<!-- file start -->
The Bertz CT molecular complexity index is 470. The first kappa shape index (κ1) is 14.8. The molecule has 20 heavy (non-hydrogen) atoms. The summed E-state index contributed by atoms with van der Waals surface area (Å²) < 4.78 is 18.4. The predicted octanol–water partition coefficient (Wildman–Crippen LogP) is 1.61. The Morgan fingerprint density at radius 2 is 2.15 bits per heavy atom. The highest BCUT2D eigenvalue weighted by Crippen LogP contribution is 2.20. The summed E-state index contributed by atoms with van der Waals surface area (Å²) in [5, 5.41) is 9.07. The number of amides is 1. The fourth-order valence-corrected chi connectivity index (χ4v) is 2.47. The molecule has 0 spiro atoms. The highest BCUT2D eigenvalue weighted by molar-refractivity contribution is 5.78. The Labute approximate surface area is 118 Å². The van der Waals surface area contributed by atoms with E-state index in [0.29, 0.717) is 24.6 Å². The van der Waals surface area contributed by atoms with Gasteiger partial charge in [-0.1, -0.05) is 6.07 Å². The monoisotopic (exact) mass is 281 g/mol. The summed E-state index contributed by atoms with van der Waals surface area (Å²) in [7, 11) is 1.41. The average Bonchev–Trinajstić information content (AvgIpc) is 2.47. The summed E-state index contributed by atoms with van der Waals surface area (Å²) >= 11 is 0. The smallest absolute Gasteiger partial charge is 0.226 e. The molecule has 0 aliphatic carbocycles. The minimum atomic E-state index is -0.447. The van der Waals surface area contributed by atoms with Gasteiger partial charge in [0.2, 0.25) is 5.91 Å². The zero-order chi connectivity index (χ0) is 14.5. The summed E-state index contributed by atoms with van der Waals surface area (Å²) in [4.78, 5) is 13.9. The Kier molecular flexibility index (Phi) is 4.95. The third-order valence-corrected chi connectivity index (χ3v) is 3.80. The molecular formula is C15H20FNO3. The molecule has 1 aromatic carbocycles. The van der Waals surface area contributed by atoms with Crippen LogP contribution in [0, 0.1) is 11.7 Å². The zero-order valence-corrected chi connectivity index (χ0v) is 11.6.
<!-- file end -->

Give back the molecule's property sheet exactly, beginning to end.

The Bertz CT molecular complexity index is 470. The first kappa shape index (κ1) is 14.8. The molecule has 20 heavy (non-hydrogen) atoms. The summed E-state index contributed by atoms with van der Waals surface area (Å²) < 4.78 is 18.4. The predicted octanol–water partition coefficient (Wildman–Crippen LogP) is 1.61. The Morgan fingerprint density at radius 2 is 2.15 bits per heavy atom. The highest BCUT2D eigenvalue weighted by Crippen LogP contribution is 2.20. The summed E-state index contributed by atoms with van der Waals surface area (Å²) in [5, 5.41) is 9.07. The number of amides is 1. The fourth-order valence-corrected chi connectivity index (χ4v) is 2.47. The molecule has 0 spiro atoms. The highest BCUT2D eigenvalue weighted by molar-refractivity contribution is 5.78. The Labute approximate surface area is 118 Å². The van der Waals surface area contributed by atoms with E-state index in [0.29, 0.717) is 24.6 Å². The van der Waals surface area contributed by atoms with Gasteiger partial charge in [-0.1, -0.05) is 6.07 Å². The monoisotopic (exact) mass is 281 g/mol. The summed E-state index contributed by atoms with van der Waals surface area (Å²) in [7, 11) is 1.41. The average Bonchev–Trinajstić information content (AvgIpc) is 2.47. The summed E-state index contributed by atoms with van der Waals surface area (Å²) >= 11 is 0. The smallest absolute Gasteiger partial charge is 0.226 e. The molecule has 0 aliphatic carbocycles. The minimum atomic E-state index is -0.447. The van der Waals surface area contributed by atoms with Gasteiger partial charge in [0.2, 0.25) is 5.91 Å². The zero-order chi connectivity index (χ0) is 14.5. The summed E-state index contributed by atoms with van der Waals surface area (Å²) in [4.78, 5) is 13.9. The Kier molecular flexibility index (Phi) is 4.95. The third-order valence-corrected chi connectivity index (χ3v) is 3.80. The molecular formula is C15H20FNO3. The molecule has 1 aromatic carbocycles. The van der Waals surface area contributed by atoms with Crippen LogP contribution in [0, 0.1) is 11.7 Å². The zero-order valence-corrected chi connectivity index (χ0v) is 11.6.